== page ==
Books worth reading
Beyond Cosmic Dice: Moral Life in a Random World
by Jeff Schweitzer and Giuseppe Notarbartolo-Di-Sciara
Humans are special, not because we are made in god's image, and commanded by the Bible to rule over the earth, but because we have the amazing ability to choose a future in which we thrive and develop in a just society while coexisting with a healthy natural world.
Earthscan’s next free webinar presented by the authors of Biocultural Diversity Conservation and Sacred Natural Sites for an event that explores the important relationship people have with nature and how vital it is for the future of our natural world is open for registrations now.
Understand the concept of biocultural diversity
Learn how to integrate cultural and spiritual values into conservation, tourism and heritage management practices
Discover how embracing the values of local people can dramatically increase the success of conservation and sustainability efforts, for the benefit of all
Tuesday 23rd November 2010
17:00 (UK time – GMT), 12:00 (EDT), 9:00 (PDT)
The formal statement by John Scanlon, Secretary-General of CITES to the 17th Special Meeting of the International Commission for the Conservation of Atlantic Tunas (ICCAT) is online now.
This is an important statement that can leave the ICCAT meeting in no doubt about what is at stake here.
Many different intergovernmental agreements and many actors in both the public and private sectors are involved in the management of natural resources, including fish. The critical issue is the complementarity between different instruments and how well they work together to achieve common objectives, as is appropriate.
CITES Parties have been concerned about the conservation and sustainable use of commercially-exploited aquatic species for many years, and some of you will recall the discussions about the Atlantic bluefin tuna at our eighth meeting of the Conference of the Parties, in Kyoto, in 1992. Their concern has heightened in recent years and it seems very likely that such concerns will not abate in the years to come.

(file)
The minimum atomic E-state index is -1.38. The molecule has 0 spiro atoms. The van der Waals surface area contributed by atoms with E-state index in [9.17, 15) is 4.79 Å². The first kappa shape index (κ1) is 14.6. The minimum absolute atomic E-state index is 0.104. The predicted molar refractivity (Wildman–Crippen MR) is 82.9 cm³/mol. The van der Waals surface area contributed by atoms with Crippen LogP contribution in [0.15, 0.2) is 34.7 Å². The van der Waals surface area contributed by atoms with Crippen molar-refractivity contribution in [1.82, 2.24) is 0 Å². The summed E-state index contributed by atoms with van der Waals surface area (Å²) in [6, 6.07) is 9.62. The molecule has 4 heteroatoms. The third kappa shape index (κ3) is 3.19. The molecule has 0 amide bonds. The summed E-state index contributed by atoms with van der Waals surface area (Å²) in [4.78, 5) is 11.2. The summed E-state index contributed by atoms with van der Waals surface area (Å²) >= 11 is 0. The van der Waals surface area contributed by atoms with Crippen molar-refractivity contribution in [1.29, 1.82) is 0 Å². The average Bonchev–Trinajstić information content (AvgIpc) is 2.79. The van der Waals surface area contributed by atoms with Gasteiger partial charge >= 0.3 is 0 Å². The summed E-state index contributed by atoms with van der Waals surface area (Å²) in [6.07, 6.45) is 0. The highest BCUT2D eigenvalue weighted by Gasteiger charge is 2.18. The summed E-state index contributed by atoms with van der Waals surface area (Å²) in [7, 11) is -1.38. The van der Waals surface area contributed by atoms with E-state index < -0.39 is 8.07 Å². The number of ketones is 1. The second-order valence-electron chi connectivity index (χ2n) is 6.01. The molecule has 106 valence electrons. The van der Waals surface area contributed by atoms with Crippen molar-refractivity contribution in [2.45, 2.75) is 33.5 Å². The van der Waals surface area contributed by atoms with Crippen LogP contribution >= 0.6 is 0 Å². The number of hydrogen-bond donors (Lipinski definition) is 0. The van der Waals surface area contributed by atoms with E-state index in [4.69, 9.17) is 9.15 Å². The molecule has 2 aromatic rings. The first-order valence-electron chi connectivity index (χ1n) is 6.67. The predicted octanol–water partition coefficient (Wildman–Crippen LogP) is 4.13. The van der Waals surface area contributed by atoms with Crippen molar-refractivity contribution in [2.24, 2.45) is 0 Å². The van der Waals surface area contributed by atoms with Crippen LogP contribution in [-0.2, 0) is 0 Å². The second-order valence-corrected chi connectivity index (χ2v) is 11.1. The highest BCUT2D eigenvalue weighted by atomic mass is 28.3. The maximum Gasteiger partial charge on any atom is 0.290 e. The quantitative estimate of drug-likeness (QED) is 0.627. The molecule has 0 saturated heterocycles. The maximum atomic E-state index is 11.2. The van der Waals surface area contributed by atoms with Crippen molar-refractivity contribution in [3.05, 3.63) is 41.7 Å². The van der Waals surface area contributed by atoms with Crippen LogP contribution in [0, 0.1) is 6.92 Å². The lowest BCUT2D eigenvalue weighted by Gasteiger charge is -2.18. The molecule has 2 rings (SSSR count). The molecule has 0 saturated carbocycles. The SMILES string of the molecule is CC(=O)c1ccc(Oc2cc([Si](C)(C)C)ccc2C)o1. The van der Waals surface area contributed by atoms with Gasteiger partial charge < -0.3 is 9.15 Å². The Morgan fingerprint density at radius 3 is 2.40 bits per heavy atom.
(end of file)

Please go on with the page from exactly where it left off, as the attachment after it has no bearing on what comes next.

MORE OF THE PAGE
Whatever the precise figures, there seems to be general agreement that the stocks of [Atlantic bluefin tuna and the Oceanic white tip and porbeagle sharks] have declined very considerably. The third FAO expert advisory panel for the assessment of proposals to amend Appendices I and II of CITES concerning commercially-exploited aquatic species, convened by FAO to review proposals for the March meeting of the Conference of the Parties to CITES in Doha, concluded that their decline had been sufficiently large to warrant inclusion in the CITES Appendices.
Destined for the dining tables of the world’s elite and wealthy: the high price paid by bluefin tuna
Conservation organizations across the world are once again making the case that the International Commission for the Conservation of Atlantic Tunas (ICCAT) meeting in France this week must suspend the fishery for Atlantic bluefin tuna until strong management and enforcement measures are in place and the species shows signs of recovery. Similar calls were ahead of the Commission for the Conservation of the Southern Bluefin Tuna (CCSBT) last year.